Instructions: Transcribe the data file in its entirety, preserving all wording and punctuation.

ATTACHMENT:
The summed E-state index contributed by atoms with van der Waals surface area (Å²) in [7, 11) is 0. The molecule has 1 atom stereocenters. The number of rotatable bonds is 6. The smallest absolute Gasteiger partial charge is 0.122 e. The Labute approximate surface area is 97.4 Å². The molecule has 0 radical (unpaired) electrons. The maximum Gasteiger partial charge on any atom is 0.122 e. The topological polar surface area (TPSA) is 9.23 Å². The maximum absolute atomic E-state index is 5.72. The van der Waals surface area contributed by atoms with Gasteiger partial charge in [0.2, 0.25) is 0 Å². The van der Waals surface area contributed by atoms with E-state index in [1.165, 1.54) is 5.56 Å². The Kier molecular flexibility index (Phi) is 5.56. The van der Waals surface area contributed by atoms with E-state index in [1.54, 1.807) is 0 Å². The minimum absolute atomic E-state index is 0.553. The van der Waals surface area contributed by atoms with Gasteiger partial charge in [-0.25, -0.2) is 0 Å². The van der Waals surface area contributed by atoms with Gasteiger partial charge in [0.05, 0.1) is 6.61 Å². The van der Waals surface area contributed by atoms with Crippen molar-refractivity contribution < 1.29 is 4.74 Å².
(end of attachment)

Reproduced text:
The summed E-state index contributed by atoms with van der Waals surface area (Å²) in [7, 11) is 0. The molecule has 1 atom stereocenters. The number of rotatable bonds is 6. The smallest absolute Gasteiger partial charge is 0.122 e. The Labute approximate surface area is 97.4 Å². The molecule has 0 radical (unpaired) electrons. The maximum Gasteiger partial charge on any atom is 0.122 e. The topological polar surface area (TPSA) is 9.23 Å². The maximum absolute atomic E-state index is 5.72. The van der Waals surface area contributed by atoms with Gasteiger partial charge in [0.2, 0.25) is 0 Å². The van der Waals surface area contributed by atoms with E-state index in [1.165, 1.54) is 5.56 Å². The Kier molecular flexibility index (Phi) is 5.56. The van der Waals surface area contributed by atoms with E-state index in [1.54, 1.807) is 0 Å². The minimum absolute atomic E-state index is 0.553. The van der Waals surface area contributed by atoms with Gasteiger partial charge in [-0.25, -0.2) is 0 Å². The van der Waals surface area contributed by atoms with Gasteiger partial charge in [0.05, 0.1) is 6.61 Å². The van der Waals surface area contributed by atoms with Crippen molar-refractivity contribution < 1.29 is 4.74 Å².